- /ɧ/ and /ʃ/ are different phonemes, which is shown by minimal pairs like [meɧ] ('me' dat.) and [meʃ] ('mix' imp.) or [ˈʝeːɧ] ('gout') and [ˈʝeːʃ] ('spray of waves'). Acoustic discrimination between [ɧ] and [ʃ] is sometimes difficult, coarticulation and assimilation may even cause them to overlap, but articulation generally differs. The Rheinische Dokumenta writing system does not distinguish between them, others most usually do.
- The phoneme /ɧ/ exists only in the syllable coda It has the allophones [j], [ʝ], [ʒ] in certain positions occurring both with and without coarticulation. Whether the IPA symbol 〈ɧ〉 is a correct notation for the phone, is disputed.
- The phoneme /ʃ/ has the allophone [ʒ] in certain environmental and prosodic circumstances.
Colognian, similar to German and like Dutch and other Franconian and Frankish language varieties, exhibits a phenomenon called terminal devoicing or Auslautverhärtung. That means, in the terminal position in words, voiced consonant phonemes have their corresponding unvoiced phones as allophones, and in the absence of liaisons and coarticulations, only the unvoiced, or fortis, variant is spoken. For example, the words [zik] ('sides) and [zikə ('sides') have an /ɡ/ at the end of the word stem. Consequentially, according the Kölsch Akadamie writing rules, they are written as 〈Sigg〉 and 〈Sigge〉, respectively, while the more phonetic common, and Wrede, spellings write 〈Sick〉 and 〈Sigge〉, respectively.
For the phoneme /s/ only, Colognian has initial voicing, quite like German has it. That means, /s/ never appears in word-initial position, only /z/ does. Where an unvoiced or fortis initial would be required, for instance in a word loaned from another language, /t͡s/ is used: [t͡sʊp] ('soup'), from Old French soupe, itself from Old High German supphan; or [t͡sɔtiˑɐ] ('sorting'), from the same word in Old Colognian, which borrowed it before 1581 from Old Italian sortire. Foreign words that are neologisms are usually adopted to Colognian phonotactic rules when pronounced; for instance the English computerese term server appears as [ˈzɜːvɐ] or [ˈzœˑvɐ] in most instances, or even [ˈzɛʁfɐ] among elderly speakers, at least.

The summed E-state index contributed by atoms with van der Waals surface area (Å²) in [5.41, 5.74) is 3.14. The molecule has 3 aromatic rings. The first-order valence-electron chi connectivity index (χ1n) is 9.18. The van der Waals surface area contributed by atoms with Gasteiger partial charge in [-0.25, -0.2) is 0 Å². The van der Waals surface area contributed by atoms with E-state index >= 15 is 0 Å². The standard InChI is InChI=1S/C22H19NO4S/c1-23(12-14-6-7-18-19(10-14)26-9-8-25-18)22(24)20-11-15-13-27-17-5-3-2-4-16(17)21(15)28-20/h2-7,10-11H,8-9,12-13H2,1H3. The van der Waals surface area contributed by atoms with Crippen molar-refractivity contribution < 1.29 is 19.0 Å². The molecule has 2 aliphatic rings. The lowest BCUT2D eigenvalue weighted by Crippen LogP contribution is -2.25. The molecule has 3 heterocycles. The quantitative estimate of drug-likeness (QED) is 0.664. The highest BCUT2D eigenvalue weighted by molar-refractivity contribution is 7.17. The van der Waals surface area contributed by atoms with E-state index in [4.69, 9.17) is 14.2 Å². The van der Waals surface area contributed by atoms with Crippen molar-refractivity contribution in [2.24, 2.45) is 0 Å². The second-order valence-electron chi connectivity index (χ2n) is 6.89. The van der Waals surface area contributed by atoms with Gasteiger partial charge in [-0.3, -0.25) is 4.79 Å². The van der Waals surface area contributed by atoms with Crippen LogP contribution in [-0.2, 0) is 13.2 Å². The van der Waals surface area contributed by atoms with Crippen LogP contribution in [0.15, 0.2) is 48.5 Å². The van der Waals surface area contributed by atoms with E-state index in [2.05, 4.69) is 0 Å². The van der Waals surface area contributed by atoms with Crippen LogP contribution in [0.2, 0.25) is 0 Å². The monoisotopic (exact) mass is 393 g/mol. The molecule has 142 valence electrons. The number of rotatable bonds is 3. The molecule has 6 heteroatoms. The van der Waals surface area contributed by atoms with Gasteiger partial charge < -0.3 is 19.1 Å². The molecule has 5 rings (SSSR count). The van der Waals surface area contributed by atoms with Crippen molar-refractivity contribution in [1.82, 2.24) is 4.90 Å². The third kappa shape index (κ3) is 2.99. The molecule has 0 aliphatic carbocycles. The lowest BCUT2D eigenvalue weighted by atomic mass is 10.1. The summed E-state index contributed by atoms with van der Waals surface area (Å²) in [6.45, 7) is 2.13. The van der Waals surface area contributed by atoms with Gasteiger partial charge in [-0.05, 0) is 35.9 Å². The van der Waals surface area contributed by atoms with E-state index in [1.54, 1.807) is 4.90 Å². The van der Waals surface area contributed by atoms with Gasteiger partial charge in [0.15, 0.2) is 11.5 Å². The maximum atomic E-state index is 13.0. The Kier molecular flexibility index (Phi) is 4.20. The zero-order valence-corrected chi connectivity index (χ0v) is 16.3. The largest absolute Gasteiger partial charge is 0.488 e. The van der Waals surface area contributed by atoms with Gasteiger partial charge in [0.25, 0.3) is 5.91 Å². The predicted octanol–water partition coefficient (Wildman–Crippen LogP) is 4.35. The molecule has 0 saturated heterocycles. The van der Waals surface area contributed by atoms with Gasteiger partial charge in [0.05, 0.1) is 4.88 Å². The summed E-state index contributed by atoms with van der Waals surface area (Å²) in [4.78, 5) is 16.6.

- Darker fields display phones that are either contextual variants or in free variation.
- There are also two semivowels: [ɐ̯] and [ɔ̯], the latter of which is not phonemic.
|Wikimedia Commons has media related to Colognian pronunciation.|
- Die meisten Kölner sind zweisprachig (Most Colognians are bilingual) – Talk of an unidentified Interviewer with Prof. Dr. Heribert A. Hilgers, in: Universität zu Köln, Mitteilungen 1975 (Communications of the University of Cologne 1975), issue 3/4, pages 19 and 20.
- In fact, when researched, it was always proven submarginal. There is little reason to believe something else to be found in remaining fields.
- Bhatt Tillig Herrwegen
- Single foreign words can be seen as disputed exceptions. Colognian speakers pronounce both [ɧɪˈmiː] [ʃɪˈmiː] for 'chemistry'. Due to coarticulation, the difference is small anyways. The second pronunciation is an adaption to Colognian phonology. Whether the first is only owed to coarticulation, and should not be seen as phonemic, is unknown.
- Bhatt-Herrwegen ...
- Prof. Adam Wreede: ... vol 3, page 93, left column, ³Sick
- Wrede: volume 3, page 327, right column
- Wrede: volume 3, page 323, left column, Zortier and zorteere